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Original Research ARTICLE

Front. Physiol., 24 May 2018 | https://doi.org/10.3389/fphys.2018.00603

Absence of Gut Microbiota Reduces Emotional Reactivity in Japanese Quails (Coturnix japonica)

  • 1UMR Physiologie de la Reproduction et des Comportements, National Institute of Agronomic Research, National Center of Scientific Research, University François Rabelais of Tours, Nouzilly, France
  • 2Micalis Institute, Institut National de la Recherche Agronomique, AgroParisTech, Université Paris-Saclay, Jouy-en-Josas, France
  • 3UE Plate-Forme d'Infectiologie Expérimentale, National Institute of Agronomic Research, Nouzilly, France
  • 4ISP, Institut National de la Recherche Agronomique, Université François Rabelais de Tours, UMR 1282, Nouzilly, France

Background: Recent studies have demonstrated an effect of the gut microbiota on brain development and behavior leading to the concept of the microbiota-gut-brain axis. However, its effect on behavior in birds is unknown. The aim of the present study was to determine the effect of the absence of gut microbiota on emotional reactivity in birds by comparing germ-free (GF) quails to those colonized (COL) with gut microbiota.

Material and Methods: From hatching, the quails of both groups GF (n = 36) and COL (n = 36) were reared in sterile isolators. The COL quails were colonized at day 2 by introducing a pool of droppings from conventional adult females into the drinking water and feed. The quails were weighed individually on day 2, 6, and 14. From day 8, emotional reactivity was assessed in each group in the isolators through several behavioral tests.

Results: GF quails showed a considerable decrease in emotional reactivity demonstrated by spending less time in tonic immobility during the tonic immobility test (242 s ± 31 vs. 331 s ± 32, p ≤ 0.05), traveling a shorter distance (3,897 cm ± 242 vs. 4,827 cm ± 278, p ≤ 0.05) at a lower velocity (6.55 cm/s ± 0.4 vs. 8.1 cm/s ± 0.5, p ≤ 0.05) during the social separation test and spending more time near an object at the beginning of the novel object test (33.7 s ± 6.4 vs. 18.5 s ± 4.1, p ≤ 0.05). No difference in growth was found between the 2 groups.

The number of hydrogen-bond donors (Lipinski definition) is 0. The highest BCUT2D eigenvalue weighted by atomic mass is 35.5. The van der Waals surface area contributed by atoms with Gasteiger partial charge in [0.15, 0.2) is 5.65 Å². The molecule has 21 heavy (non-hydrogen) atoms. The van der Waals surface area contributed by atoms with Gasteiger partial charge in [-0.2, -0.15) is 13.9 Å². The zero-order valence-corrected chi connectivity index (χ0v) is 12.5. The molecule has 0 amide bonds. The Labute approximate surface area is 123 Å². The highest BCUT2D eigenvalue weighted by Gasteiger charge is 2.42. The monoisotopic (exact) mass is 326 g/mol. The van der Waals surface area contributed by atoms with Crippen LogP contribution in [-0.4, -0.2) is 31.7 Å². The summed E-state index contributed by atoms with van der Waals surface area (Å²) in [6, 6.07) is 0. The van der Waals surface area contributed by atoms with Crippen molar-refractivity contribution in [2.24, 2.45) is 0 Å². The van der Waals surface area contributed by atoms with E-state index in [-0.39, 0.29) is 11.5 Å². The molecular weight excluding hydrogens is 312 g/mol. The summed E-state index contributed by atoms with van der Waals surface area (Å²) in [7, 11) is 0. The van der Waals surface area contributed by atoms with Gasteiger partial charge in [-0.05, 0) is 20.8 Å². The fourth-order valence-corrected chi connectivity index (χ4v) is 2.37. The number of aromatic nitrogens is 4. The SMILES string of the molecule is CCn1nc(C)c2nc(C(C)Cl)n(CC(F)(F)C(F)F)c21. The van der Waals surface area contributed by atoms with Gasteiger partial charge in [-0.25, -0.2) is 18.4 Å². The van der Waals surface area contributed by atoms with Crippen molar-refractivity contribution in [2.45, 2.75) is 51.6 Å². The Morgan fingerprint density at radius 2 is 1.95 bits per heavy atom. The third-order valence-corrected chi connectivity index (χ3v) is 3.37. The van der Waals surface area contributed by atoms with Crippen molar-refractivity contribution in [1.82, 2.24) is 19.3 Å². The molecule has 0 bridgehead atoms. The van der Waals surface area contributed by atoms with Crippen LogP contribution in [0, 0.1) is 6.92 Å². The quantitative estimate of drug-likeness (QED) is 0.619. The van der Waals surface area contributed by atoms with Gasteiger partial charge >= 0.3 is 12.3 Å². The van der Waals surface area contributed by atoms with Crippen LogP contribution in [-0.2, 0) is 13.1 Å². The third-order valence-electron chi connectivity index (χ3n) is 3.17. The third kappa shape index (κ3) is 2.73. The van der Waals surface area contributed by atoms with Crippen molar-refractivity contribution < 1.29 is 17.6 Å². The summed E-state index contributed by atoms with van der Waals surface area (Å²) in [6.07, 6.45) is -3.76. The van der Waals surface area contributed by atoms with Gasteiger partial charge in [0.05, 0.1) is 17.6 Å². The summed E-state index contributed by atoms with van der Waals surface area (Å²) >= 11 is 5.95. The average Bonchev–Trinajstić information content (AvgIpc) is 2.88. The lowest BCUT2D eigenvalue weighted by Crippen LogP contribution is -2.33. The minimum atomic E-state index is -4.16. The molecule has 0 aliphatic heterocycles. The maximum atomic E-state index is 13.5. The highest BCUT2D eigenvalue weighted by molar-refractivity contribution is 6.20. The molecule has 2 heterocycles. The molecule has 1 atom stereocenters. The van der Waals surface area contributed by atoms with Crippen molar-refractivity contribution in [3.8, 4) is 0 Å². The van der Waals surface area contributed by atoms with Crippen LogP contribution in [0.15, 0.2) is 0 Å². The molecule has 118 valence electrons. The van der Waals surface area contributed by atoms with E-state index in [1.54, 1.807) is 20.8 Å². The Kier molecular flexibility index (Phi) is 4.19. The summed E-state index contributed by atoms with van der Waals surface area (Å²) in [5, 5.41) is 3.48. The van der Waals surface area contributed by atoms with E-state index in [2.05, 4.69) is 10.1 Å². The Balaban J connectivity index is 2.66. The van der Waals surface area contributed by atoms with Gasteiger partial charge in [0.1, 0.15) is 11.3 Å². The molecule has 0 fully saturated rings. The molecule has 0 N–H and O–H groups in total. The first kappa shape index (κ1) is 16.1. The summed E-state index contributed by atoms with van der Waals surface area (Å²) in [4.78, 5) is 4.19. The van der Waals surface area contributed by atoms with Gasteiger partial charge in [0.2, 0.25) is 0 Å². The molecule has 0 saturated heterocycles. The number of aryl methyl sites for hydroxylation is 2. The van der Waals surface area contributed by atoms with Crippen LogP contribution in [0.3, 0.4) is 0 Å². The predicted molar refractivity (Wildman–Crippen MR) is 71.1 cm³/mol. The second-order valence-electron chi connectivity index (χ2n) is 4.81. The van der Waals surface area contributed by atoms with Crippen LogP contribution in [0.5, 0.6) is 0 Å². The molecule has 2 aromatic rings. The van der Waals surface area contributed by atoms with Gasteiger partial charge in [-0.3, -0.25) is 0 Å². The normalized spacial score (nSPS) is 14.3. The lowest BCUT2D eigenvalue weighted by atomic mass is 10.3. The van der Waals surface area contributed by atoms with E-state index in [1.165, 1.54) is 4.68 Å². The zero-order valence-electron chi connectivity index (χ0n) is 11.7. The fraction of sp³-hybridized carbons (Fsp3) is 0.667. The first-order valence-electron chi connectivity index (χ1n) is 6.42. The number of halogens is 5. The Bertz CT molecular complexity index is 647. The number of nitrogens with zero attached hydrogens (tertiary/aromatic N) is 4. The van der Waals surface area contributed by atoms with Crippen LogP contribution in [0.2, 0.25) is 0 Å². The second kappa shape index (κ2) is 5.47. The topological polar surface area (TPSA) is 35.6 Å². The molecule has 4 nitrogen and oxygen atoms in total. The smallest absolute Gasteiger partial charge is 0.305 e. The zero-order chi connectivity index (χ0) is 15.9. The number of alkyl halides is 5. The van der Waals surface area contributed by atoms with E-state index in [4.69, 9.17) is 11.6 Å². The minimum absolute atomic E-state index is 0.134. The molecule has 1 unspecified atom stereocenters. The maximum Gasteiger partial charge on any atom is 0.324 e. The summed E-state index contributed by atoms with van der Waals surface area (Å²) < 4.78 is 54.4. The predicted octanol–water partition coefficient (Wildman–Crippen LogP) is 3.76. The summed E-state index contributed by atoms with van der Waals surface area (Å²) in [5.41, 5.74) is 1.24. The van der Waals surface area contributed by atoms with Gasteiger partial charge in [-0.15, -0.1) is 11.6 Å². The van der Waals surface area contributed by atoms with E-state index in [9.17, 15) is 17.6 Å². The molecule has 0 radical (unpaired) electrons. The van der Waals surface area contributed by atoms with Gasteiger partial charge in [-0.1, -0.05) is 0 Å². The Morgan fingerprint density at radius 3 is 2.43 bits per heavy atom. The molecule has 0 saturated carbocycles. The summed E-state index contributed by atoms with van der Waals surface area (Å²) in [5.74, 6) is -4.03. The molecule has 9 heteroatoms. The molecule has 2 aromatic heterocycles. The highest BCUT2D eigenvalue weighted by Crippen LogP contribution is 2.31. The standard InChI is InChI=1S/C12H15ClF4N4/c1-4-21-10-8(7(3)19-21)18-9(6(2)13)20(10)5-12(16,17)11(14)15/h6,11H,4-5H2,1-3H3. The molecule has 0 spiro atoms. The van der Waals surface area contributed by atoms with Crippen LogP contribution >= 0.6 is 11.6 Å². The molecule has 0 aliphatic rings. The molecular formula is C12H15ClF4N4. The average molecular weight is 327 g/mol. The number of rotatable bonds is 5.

Conclusion: For the first time, this study demonstrates that the absence of gut microbiota reduces emotional reactivity in Japanese quails in situations of fear and social perturbation without influence on growth.

Introduction

Immediately after birth, the newborn gut is quickly and densely colonized by multiple microorganisms that constitute what is called the gut microbiota. It is now well-known that this gut microbiota is involved in many health processes such as digestion, metabolism or immune responses (O'Hara and Shanahan, 2006; Greer and O'Keefe, 2011; Kamada et al., 2013) and consequently is implicated in certain human diseases such as obesity or diabetes (Lê et al., 2013; Zhang et al., 2018). However, recent studies have also demonstrated an effect of these microorganisms on brain development (Bercik et al., 2011; Grenham et al., 2011; Collins et al., 2012; Sampson and Mazmanian, 2015) leading to the concept of the microbiota-gut-brain axis (Cryan and Dinan, 2012; Mayer et al., 2015). The mechanisms by which the gut microbiota communicate with the central nervous system are still poorly understood but could involve the bloodstream, immune responses via cytokines, hormone release by the endocrine system (Collins et al., 2012; Cryan and Dinan, 2012) or the vagal pathway (Bravo et al., 2011). Accumulating evidence suggests a strong influence of this microbiota-gut-brain axis on emotional behavior (Clarke et al., 2014; O'Mahony et al., 2015, for review). Indeed, in humans, the anxiolytic effect of probiotics (bacteria which have beneficial effects for the host when administered in sufficient quantity) and differences in gut microbiota composition between depressive and healthy patients have been demonstrated by several authors (Messaoudi et al., 2011; Naseribafrouei et al., 2014). In addition, many experiments using germ-free (living in the absence of detectable living microorganisms) rodents have indicated impaired anxiety-like behavior and hypothalamic-pituitary-adrenal (HPA) axis activity compared to specific pathogen–free rodents (Sudo et al., 2004; Diaz Heijtz et al., 2011; Crumeyrolle-Arias et al., 2014; Campos et al., 2016).